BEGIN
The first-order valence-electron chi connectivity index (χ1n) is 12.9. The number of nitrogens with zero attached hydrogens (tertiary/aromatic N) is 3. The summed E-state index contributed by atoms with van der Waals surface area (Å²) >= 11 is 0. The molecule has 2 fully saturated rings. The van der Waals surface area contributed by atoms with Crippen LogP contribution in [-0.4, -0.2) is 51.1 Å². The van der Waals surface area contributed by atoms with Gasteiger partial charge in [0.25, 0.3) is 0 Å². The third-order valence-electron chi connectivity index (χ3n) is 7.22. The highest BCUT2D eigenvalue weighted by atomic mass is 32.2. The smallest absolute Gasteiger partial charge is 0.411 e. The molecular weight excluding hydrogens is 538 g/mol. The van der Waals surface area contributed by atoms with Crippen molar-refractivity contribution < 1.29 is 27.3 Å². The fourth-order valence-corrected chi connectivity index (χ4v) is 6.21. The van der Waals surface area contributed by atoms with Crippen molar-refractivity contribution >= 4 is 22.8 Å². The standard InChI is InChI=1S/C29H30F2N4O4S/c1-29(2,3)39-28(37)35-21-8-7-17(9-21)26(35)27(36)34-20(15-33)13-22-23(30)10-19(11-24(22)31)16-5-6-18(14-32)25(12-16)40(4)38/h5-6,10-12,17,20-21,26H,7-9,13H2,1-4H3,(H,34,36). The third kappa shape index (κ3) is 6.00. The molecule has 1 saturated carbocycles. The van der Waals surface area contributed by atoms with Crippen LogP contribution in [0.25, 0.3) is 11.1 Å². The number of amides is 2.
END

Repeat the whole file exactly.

The first-order valence-electron chi connectivity index (χ1n) is 12.9. The number of nitrogens with zero attached hydrogens (tertiary/aromatic N) is 3. The summed E-state index contributed by atoms with van der Waals surface area (Å²) >= 11 is 0. The molecule has 2 fully saturated rings. The van der Waals surface area contributed by atoms with Crippen LogP contribution in [-0.4, -0.2) is 51.1 Å². The van der Waals surface area contributed by atoms with Gasteiger partial charge in [0.25, 0.3) is 0 Å². The third-order valence-electron chi connectivity index (χ3n) is 7.22. The highest BCUT2D eigenvalue weighted by atomic mass is 32.2. The smallest absolute Gasteiger partial charge is 0.411 e. The molecular weight excluding hydrogens is 538 g/mol. The van der Waals surface area contributed by atoms with Crippen molar-refractivity contribution < 1.29 is 27.3 Å². The fourth-order valence-corrected chi connectivity index (χ4v) is 6.21. The van der Waals surface area contributed by atoms with Crippen molar-refractivity contribution >= 4 is 22.8 Å². The standard InChI is InChI=1S/C29H30F2N4O4S/c1-29(2,3)39-28(37)35-21-8-7-17(9-21)26(35)27(36)34-20(15-33)13-22-23(30)10-19(11-24(22)31)16-5-6-18(14-32)25(12-16)40(4)38/h5-6,10-12,17,20-21,26H,7-9,13H2,1-4H3,(H,34,36). The third kappa shape index (κ3) is 6.00. The molecule has 1 saturated carbocycles. The van der Waals surface area contributed by atoms with Crippen LogP contribution in [0.25, 0.3) is 11.1 Å². The number of amides is 2.